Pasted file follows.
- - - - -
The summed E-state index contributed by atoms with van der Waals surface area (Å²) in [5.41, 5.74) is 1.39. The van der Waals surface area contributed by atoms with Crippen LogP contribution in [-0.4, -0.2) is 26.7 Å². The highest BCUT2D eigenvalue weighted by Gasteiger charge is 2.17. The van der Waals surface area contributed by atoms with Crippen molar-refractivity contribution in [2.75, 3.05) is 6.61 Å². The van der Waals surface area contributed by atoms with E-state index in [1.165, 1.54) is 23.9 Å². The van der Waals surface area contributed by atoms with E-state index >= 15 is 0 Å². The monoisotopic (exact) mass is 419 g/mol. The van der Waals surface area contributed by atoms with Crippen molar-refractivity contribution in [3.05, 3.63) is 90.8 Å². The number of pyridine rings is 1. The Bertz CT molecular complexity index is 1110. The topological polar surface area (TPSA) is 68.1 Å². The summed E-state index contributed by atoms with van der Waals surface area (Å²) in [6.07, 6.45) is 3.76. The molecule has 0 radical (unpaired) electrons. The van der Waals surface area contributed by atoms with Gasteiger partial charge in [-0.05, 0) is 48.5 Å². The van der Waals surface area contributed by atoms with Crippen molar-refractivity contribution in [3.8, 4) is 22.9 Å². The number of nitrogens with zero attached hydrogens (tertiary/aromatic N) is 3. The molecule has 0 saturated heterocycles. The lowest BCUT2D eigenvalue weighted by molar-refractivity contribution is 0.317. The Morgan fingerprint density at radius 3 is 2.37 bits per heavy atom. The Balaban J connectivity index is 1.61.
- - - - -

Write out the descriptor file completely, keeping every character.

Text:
The summed E-state index contributed by atoms with van der Waals surface area (Å²) in [5.41, 5.74) is 1.39. The van der Waals surface area contributed by atoms with Crippen LogP contribution in [-0.4, -0.2) is 26.7 Å². The highest BCUT2D eigenvalue weighted by Gasteiger charge is 2.17. The van der Waals surface area contributed by atoms with Crippen molar-refractivity contribution in [2.75, 3.05) is 6.61 Å². The van der Waals surface area contributed by atoms with E-state index in [1.165, 1.54) is 23.9 Å². The van der Waals surface area contributed by atoms with E-state index >= 15 is 0 Å². The monoisotopic (exact) mass is 419 g/mol. The van der Waals surface area contributed by atoms with Crippen molar-refractivity contribution in [3.05, 3.63) is 90.8 Å². The number of pyridine rings is 1. The Bertz CT molecular complexity index is 1110. The topological polar surface area (TPSA) is 68.1 Å². The summed E-state index contributed by atoms with van der Waals surface area (Å²) in [6.07, 6.45) is 3.76. The molecule has 0 radical (unpaired) electrons. The van der Waals surface area contributed by atoms with Gasteiger partial charge in [-0.05, 0) is 48.5 Å². The van der Waals surface area contributed by atoms with Crippen molar-refractivity contribution in [3.8, 4) is 22.9 Å². The number of nitrogens with zero attached hydrogens (tertiary/aromatic N) is 3. The molecule has 0 saturated heterocycles. The lowest BCUT2D eigenvalue weighted by molar-refractivity contribution is 0.317. The Morgan fingerprint density at radius 3 is 2.37 bits per heavy atom. The Balaban J connectivity index is 1.61.